BioE communications office
2/28/2018 3:40:28 PM
Bioengineering graduate student Fatemeh Ostadhossein's image, 2-D aquarium, was recently featured in Chemical & Engineering News. Ostadhossein works with HfS2, which has tunable conductivity, to determine if the material can serve as an alternative to highly conductive graphene in electronics, catalysis, and energy storage and conversion applications. For example, HfS2 nanosheets could provide a catalytic surface for solar water splitting that sustainably produces hydrogen fuel. She used chemical exfoliation and grinding to create sheets of HfS2 less than 100 nm thick, which she then dispersed in water and dried.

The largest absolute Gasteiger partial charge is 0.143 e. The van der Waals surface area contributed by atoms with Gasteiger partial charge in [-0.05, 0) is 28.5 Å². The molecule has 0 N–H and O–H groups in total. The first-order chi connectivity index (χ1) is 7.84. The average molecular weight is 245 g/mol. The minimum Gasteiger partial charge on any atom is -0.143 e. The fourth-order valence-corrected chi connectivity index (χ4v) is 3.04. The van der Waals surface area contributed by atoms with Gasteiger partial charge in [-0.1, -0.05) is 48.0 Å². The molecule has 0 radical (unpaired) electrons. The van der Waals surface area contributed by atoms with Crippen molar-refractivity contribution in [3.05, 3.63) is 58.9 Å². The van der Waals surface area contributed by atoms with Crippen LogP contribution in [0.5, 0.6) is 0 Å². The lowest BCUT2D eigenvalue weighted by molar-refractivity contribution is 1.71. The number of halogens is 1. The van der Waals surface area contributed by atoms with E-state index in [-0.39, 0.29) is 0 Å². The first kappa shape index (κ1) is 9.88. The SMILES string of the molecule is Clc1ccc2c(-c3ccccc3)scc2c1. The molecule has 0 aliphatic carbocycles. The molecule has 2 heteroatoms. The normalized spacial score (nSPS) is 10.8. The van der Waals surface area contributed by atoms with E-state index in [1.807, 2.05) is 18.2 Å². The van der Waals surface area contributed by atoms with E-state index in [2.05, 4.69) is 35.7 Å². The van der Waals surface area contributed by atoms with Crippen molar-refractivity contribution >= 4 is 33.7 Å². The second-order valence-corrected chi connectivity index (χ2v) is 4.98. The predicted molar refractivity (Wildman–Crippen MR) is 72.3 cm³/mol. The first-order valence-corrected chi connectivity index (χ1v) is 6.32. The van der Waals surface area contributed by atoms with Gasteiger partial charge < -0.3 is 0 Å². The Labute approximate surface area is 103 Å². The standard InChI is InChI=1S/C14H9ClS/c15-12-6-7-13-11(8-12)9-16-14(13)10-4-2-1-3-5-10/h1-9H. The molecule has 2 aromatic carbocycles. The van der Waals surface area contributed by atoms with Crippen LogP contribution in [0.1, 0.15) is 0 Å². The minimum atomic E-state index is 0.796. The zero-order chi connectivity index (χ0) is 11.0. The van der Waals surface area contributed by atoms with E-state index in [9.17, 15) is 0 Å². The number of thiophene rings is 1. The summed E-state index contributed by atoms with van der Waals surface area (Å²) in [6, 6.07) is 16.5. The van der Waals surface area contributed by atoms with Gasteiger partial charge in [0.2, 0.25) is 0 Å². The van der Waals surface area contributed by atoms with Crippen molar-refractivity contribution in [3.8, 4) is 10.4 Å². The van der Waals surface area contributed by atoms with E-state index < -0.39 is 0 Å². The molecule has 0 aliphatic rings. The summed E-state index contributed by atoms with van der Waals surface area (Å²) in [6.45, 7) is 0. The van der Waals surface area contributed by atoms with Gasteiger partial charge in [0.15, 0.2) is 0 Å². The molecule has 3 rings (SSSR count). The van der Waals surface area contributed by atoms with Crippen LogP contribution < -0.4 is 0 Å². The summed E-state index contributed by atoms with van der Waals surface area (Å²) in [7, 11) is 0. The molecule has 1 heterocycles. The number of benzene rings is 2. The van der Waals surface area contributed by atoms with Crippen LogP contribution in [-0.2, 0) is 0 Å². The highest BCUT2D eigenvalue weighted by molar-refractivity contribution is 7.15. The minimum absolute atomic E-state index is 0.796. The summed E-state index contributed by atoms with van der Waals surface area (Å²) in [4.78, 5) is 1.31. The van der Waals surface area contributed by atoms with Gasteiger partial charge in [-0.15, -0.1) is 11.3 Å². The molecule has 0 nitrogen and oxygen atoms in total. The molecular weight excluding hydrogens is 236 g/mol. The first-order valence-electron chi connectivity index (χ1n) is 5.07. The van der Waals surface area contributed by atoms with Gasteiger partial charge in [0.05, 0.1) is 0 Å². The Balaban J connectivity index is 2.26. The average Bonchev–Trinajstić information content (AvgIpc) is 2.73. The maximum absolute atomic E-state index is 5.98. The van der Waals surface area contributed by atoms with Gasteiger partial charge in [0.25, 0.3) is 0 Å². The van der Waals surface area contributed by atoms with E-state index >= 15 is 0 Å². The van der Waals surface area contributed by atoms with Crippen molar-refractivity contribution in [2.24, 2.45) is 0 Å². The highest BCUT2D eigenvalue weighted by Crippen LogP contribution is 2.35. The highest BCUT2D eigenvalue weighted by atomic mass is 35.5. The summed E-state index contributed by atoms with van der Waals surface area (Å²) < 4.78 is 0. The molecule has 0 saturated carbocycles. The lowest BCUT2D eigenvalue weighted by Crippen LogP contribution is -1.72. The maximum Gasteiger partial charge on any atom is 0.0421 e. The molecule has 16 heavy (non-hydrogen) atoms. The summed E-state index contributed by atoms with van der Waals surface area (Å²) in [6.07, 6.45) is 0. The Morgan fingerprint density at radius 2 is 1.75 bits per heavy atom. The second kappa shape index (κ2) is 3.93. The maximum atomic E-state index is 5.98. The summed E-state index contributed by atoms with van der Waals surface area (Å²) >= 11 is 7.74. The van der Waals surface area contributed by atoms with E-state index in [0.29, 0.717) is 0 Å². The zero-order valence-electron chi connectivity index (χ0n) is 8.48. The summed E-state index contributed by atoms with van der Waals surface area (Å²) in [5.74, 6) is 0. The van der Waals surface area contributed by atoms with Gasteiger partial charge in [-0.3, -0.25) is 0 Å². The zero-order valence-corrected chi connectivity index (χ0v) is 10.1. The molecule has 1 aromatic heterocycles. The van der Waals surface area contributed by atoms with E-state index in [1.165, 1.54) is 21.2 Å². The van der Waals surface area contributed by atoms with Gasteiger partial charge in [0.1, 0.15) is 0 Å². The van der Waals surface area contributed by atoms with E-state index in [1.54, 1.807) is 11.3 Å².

She captured this image with a scanning electron microscope and colorized it. Ostadhossein is a member of Bioengineering Associate Professor Dipanjan Pan's MatMed research group.